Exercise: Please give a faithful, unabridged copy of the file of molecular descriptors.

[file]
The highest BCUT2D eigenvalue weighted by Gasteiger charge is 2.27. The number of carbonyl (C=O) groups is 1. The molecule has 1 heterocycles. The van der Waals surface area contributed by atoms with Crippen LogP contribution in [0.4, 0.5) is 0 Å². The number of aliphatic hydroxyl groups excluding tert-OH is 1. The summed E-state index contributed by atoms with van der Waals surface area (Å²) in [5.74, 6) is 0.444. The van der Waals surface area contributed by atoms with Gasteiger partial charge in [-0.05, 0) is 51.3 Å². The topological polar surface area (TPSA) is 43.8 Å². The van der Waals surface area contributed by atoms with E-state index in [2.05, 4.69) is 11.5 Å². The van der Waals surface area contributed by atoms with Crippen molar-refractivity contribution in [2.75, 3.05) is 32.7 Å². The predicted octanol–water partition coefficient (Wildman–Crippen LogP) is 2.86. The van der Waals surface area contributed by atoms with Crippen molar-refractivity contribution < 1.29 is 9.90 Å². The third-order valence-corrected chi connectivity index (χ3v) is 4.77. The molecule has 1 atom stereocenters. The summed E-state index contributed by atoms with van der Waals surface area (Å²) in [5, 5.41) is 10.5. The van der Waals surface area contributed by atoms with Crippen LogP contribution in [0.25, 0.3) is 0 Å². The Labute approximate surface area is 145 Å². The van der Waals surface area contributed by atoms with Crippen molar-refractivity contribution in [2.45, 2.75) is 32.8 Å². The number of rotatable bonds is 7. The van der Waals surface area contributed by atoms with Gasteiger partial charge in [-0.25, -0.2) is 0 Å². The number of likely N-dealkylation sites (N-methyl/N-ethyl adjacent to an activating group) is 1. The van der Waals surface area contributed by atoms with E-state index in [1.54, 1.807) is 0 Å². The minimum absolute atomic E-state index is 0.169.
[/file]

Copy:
The highest BCUT2D eigenvalue weighted by Gasteiger charge is 2.27. The number of carbonyl (C=O) groups is 1. The molecule has 1 heterocycles. The van der Waals surface area contributed by atoms with Crippen LogP contribution in [0.4, 0.5) is 0 Å². The number of aliphatic hydroxyl groups excluding tert-OH is 1. The summed E-state index contributed by atoms with van der Waals surface area (Å²) in [5.74, 6) is 0.444. The van der Waals surface area contributed by atoms with Gasteiger partial charge in [-0.05, 0) is 51.3 Å². The topological polar surface area (TPSA) is 43.8 Å². The van der Waals surface area contributed by atoms with E-state index in [2.05, 4.69) is 11.5 Å². The van der Waals surface area contributed by atoms with Crippen molar-refractivity contribution in [2.75, 3.05) is 32.7 Å². The predicted octanol–water partition coefficient (Wildman–Crippen LogP) is 2.86. The van der Waals surface area contributed by atoms with Crippen molar-refractivity contribution < 1.29 is 9.90 Å². The third-order valence-corrected chi connectivity index (χ3v) is 4.77. The molecule has 1 atom stereocenters. The summed E-state index contributed by atoms with van der Waals surface area (Å²) in [5, 5.41) is 10.5. The van der Waals surface area contributed by atoms with Crippen LogP contribution in [0.25, 0.3) is 0 Å². The Labute approximate surface area is 145 Å². The van der Waals surface area contributed by atoms with Crippen molar-refractivity contribution in [2.45, 2.75) is 32.8 Å². The number of rotatable bonds is 7. The van der Waals surface area contributed by atoms with Gasteiger partial charge in [-0.25, -0.2) is 0 Å². The number of likely N-dealkylation sites (N-methyl/N-ethyl adjacent to an activating group) is 1. The van der Waals surface area contributed by atoms with E-state index in [1.54, 1.807) is 0 Å². The minimum absolute atomic E-state index is 0.169.